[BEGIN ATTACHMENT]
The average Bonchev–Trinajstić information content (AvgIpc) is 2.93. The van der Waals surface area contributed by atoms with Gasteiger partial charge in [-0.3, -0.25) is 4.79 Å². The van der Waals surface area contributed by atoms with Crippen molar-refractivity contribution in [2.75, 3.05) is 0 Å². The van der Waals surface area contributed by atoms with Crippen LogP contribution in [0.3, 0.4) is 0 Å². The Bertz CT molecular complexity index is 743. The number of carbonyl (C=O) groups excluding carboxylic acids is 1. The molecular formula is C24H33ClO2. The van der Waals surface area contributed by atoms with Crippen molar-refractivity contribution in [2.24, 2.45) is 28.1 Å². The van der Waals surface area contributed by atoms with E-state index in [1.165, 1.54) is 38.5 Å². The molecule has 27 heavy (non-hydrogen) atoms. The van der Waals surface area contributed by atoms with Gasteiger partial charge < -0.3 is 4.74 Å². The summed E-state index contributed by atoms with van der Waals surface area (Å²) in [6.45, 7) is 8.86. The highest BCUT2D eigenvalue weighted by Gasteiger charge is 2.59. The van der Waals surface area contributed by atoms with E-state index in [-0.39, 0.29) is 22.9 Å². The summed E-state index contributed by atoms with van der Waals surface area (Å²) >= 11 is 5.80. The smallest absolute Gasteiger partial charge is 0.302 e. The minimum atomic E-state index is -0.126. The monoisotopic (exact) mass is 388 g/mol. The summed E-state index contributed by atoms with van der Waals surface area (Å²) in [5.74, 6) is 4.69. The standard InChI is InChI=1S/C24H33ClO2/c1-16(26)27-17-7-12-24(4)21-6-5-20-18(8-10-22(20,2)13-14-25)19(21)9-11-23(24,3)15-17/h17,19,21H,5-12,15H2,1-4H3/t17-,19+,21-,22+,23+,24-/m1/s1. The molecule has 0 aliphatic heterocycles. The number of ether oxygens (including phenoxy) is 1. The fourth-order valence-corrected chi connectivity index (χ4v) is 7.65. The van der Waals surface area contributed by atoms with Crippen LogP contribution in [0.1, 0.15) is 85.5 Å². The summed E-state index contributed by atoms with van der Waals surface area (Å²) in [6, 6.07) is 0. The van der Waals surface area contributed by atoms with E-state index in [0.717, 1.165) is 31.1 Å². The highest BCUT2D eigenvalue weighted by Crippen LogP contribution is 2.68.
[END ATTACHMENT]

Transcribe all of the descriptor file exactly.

The average Bonchev–Trinajstić information content (AvgIpc) is 2.93. The van der Waals surface area contributed by atoms with Gasteiger partial charge in [-0.3, -0.25) is 4.79 Å². The van der Waals surface area contributed by atoms with Crippen molar-refractivity contribution in [2.75, 3.05) is 0 Å². The van der Waals surface area contributed by atoms with Crippen LogP contribution in [0.3, 0.4) is 0 Å². The Bertz CT molecular complexity index is 743. The number of carbonyl (C=O) groups excluding carboxylic acids is 1. The molecular formula is C24H33ClO2. The van der Waals surface area contributed by atoms with Crippen molar-refractivity contribution in [2.24, 2.45) is 28.1 Å². The van der Waals surface area contributed by atoms with E-state index in [1.165, 1.54) is 38.5 Å². The molecule has 27 heavy (non-hydrogen) atoms. The van der Waals surface area contributed by atoms with Gasteiger partial charge < -0.3 is 4.74 Å². The summed E-state index contributed by atoms with van der Waals surface area (Å²) in [6.45, 7) is 8.86. The highest BCUT2D eigenvalue weighted by Gasteiger charge is 2.59. The van der Waals surface area contributed by atoms with E-state index in [-0.39, 0.29) is 22.9 Å². The summed E-state index contributed by atoms with van der Waals surface area (Å²) >= 11 is 5.80. The smallest absolute Gasteiger partial charge is 0.302 e. The minimum atomic E-state index is -0.126. The monoisotopic (exact) mass is 388 g/mol. The summed E-state index contributed by atoms with van der Waals surface area (Å²) in [5.74, 6) is 4.69. The standard InChI is InChI=1S/C24H33ClO2/c1-16(26)27-17-7-12-24(4)21-6-5-20-18(8-10-22(20,2)13-14-25)19(21)9-11-23(24,3)15-17/h17,19,21H,5-12,15H2,1-4H3/t17-,19+,21-,22+,23+,24-/m1/s1. The molecule has 0 aliphatic heterocycles. The number of ether oxygens (including phenoxy) is 1. The fourth-order valence-corrected chi connectivity index (χ4v) is 7.65. The van der Waals surface area contributed by atoms with Crippen LogP contribution in [0.1, 0.15) is 85.5 Å². The summed E-state index contributed by atoms with van der Waals surface area (Å²) in [6, 6.07) is 0. The van der Waals surface area contributed by atoms with E-state index in [0.717, 1.165) is 31.1 Å². The highest BCUT2D eigenvalue weighted by Crippen LogP contribution is 2.68.